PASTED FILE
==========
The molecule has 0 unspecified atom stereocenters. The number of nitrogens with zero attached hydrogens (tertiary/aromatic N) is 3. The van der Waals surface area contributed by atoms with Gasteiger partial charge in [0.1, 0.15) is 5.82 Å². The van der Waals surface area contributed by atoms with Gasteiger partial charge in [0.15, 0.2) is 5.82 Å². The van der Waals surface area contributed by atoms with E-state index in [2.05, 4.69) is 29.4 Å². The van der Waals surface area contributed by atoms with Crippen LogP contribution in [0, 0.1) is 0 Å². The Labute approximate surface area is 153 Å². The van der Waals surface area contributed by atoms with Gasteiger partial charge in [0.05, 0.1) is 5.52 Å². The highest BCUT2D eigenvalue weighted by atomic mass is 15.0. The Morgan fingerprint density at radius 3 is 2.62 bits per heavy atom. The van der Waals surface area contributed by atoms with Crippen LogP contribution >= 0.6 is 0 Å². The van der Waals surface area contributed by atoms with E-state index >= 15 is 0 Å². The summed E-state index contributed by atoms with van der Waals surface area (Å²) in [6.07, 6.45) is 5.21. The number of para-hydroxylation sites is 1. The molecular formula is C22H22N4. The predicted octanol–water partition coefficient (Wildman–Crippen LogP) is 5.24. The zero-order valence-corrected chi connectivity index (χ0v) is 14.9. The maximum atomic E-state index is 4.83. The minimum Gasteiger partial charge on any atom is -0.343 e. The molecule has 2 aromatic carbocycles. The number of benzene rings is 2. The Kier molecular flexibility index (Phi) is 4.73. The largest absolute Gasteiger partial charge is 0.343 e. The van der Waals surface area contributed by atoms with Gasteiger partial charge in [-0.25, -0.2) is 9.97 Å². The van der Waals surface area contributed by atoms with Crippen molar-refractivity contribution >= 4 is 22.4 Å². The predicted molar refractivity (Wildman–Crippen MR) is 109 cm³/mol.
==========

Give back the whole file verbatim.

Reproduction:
The molecule has 0 unspecified atom stereocenters. The number of nitrogens with zero attached hydrogens (tertiary/aromatic N) is 3. The van der Waals surface area contributed by atoms with Gasteiger partial charge in [0.1, 0.15) is 5.82 Å². The van der Waals surface area contributed by atoms with Gasteiger partial charge in [0.15, 0.2) is 5.82 Å². The van der Waals surface area contributed by atoms with E-state index in [2.05, 4.69) is 29.4 Å². The van der Waals surface area contributed by atoms with Crippen LogP contribution in [0, 0.1) is 0 Å². The Labute approximate surface area is 153 Å². The van der Waals surface area contributed by atoms with Gasteiger partial charge in [0.05, 0.1) is 5.52 Å². The highest BCUT2D eigenvalue weighted by atomic mass is 15.0. The Morgan fingerprint density at radius 3 is 2.62 bits per heavy atom. The van der Waals surface area contributed by atoms with Crippen LogP contribution >= 0.6 is 0 Å². The van der Waals surface area contributed by atoms with E-state index >= 15 is 0 Å². The summed E-state index contributed by atoms with van der Waals surface area (Å²) in [6.07, 6.45) is 5.21. The number of para-hydroxylation sites is 1. The molecular formula is C22H22N4. The predicted octanol–water partition coefficient (Wildman–Crippen LogP) is 5.24. The zero-order valence-corrected chi connectivity index (χ0v) is 14.9. The maximum atomic E-state index is 4.83. The minimum Gasteiger partial charge on any atom is -0.343 e. The molecule has 2 aromatic carbocycles. The number of benzene rings is 2. The Kier molecular flexibility index (Phi) is 4.73. The largest absolute Gasteiger partial charge is 0.343 e. The van der Waals surface area contributed by atoms with Gasteiger partial charge in [-0.25, -0.2) is 9.97 Å². The van der Waals surface area contributed by atoms with Crippen molar-refractivity contribution >= 4 is 22.4 Å². The predicted molar refractivity (Wildman–Crippen MR) is 109 cm³/mol.